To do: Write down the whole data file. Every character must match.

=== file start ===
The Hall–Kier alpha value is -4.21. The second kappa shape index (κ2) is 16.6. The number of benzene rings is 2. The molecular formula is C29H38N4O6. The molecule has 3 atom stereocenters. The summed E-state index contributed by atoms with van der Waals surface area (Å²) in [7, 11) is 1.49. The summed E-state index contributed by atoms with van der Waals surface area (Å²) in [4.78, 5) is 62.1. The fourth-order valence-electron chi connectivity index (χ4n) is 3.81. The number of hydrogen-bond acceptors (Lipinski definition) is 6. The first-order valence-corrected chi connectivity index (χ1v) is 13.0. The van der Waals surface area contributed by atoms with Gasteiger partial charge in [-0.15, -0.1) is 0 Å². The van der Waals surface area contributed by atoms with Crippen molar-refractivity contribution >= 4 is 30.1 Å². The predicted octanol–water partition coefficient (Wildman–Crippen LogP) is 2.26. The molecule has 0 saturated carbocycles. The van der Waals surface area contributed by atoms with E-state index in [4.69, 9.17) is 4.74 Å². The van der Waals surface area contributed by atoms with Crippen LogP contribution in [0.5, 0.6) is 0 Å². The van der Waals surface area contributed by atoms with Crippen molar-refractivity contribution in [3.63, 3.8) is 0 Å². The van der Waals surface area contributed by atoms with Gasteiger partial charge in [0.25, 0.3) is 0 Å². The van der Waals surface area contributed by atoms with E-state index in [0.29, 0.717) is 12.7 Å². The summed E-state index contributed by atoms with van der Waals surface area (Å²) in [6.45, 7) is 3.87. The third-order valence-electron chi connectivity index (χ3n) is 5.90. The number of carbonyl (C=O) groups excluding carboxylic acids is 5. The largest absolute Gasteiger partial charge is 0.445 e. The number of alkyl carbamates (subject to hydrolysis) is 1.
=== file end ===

The Hall–Kier alpha value is -4.21. The second kappa shape index (κ2) is 16.6. The number of benzene rings is 2. The molecular formula is C29H38N4O6. The molecule has 3 atom stereocenters. The summed E-state index contributed by atoms with van der Waals surface area (Å²) in [7, 11) is 1.49. The summed E-state index contributed by atoms with van der Waals surface area (Å²) in [4.78, 5) is 62.1. The fourth-order valence-electron chi connectivity index (χ4n) is 3.81. The number of hydrogen-bond acceptors (Lipinski definition) is 6. The first-order valence-corrected chi connectivity index (χ1v) is 13.0. The van der Waals surface area contributed by atoms with Gasteiger partial charge in [-0.15, -0.1) is 0 Å². The van der Waals surface area contributed by atoms with Crippen molar-refractivity contribution >= 4 is 30.1 Å². The predicted octanol–water partition coefficient (Wildman–Crippen LogP) is 2.26. The molecule has 0 saturated carbocycles. The van der Waals surface area contributed by atoms with E-state index in [4.69, 9.17) is 4.74 Å². The van der Waals surface area contributed by atoms with Crippen LogP contribution in [0.5, 0.6) is 0 Å². The van der Waals surface area contributed by atoms with Crippen molar-refractivity contribution in [3.63, 3.8) is 0 Å². The van der Waals surface area contributed by atoms with Gasteiger partial charge in [0.25, 0.3) is 0 Å². The van der Waals surface area contributed by atoms with E-state index in [0.29, 0.717) is 12.7 Å². The summed E-state index contributed by atoms with van der Waals surface area (Å²) in [6.45, 7) is 3.87. The third-order valence-electron chi connectivity index (χ3n) is 5.90. The number of carbonyl (C=O) groups excluding carboxylic acids is 5. The largest absolute Gasteiger partial charge is 0.445 e. The number of alkyl carbamates (subject to hydrolysis) is 1.